10 Million years ago : Turkeys appear in North American geologic record. They are the only domesticated animal from North America.
500,000 years ago : Bison crossed the land bridge from Eurasia to North America
1428 : Turkeys were kept by the Aztecs and they were used the feathers to make capes and cloaks– specific color patterns were praised
1873 : APA association established the 5 purebred standard turkeys: Narragansett, Standard Bronze, White Holland, Black, & Slate.
1901 : Due to over hunting Bison numbers declined to 541
1917 : Frank’s genetic line of turkeys arrived in Kansas
1947 : Frank Reese began raising turkeys in Kansas
1997 Ted Turner founded the Turner Endangered Species Fund dedicated to preserving bison and other animals
Some more about the Great American Bison…
Bison meat is the true native North American meat. Sixty million bison once roamed the great planes of this land and sustained Native Americans. When the Transcontinental Railroad was built across the country in the 1800s, the bison were split into Northern and Southern herds. The Southern herd included animals from Texas, eastern New Mexico, eastern Colorado, Kansas, Oklahoma and southern Nebraska. But by the dawn of the 20th century, the total bison population had dwindled to less than 1,000. Thanks to conservation efforts, bison are slowly recovering. The Southern Plains herd that exists today was started in the 1880s by Charles Goodnight, a wealthy American cattlemen. His wife urged him to save five calves at a time when hunters were killing bison by the hundreds of thousands.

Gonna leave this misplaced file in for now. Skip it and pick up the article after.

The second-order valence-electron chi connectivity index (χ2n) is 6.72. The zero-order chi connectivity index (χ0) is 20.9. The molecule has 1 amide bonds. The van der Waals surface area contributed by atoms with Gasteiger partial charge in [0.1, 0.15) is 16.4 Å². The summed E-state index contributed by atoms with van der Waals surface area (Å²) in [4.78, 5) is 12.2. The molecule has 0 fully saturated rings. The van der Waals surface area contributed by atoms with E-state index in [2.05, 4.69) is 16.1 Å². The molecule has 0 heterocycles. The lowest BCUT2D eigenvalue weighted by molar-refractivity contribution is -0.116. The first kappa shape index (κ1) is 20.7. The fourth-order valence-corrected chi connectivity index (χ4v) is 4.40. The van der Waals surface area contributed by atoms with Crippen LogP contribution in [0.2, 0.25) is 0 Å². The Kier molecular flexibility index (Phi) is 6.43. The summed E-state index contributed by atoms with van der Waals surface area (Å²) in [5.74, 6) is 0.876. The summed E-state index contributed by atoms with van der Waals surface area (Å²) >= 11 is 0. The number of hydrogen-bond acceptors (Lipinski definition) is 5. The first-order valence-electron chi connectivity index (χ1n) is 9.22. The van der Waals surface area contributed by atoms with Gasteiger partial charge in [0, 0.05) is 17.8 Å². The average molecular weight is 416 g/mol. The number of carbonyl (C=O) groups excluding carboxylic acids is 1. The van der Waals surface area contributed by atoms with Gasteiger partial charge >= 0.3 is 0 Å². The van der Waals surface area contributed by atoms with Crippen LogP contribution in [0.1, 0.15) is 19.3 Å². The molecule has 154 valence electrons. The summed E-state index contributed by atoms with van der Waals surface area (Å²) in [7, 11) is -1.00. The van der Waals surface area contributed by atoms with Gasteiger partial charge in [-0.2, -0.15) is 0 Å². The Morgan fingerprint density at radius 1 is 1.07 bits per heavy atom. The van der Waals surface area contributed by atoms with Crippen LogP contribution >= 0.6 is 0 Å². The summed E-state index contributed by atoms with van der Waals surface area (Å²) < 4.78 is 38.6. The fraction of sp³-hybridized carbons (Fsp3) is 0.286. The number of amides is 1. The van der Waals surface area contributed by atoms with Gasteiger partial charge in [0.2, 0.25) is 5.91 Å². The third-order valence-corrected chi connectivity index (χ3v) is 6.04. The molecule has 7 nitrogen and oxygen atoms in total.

Grass-fed Bison is naturally leaner than other meats but the fat it does have is mono-unsaturated making it much healthier while not sacrificing any of the flavor. The leanness of the meat requires low and slow cooking.
Some more about Heritage Turkeys…
Frank Reese has the “oldest continuous breeding and producing flock of Standard breed (heritage) turkeys in America.” The same old heritage turkey line has been in Kansas since 1917, unchanged for 97 years. For 50 years Norman Kardosh held the title of raising the oldest flock of Standard bred turkeys. He inherited his flock from his Mother and uncles. His mother got her line of Bronze turkeys as a wedding gift in 1917 and Norman considered that the start of his line of Bronze turkeys. When Norman Kardosh was dying he asked Frank to take his flock and to continue the tradition of caring for his historic line of Standard turkeys. Hopefully in 3 years we can celebrate 100 years of breeding these wonderful and productive heritage turkeys in Kansas and across America. This is part of saving bio-diversity and TRUE sustainability.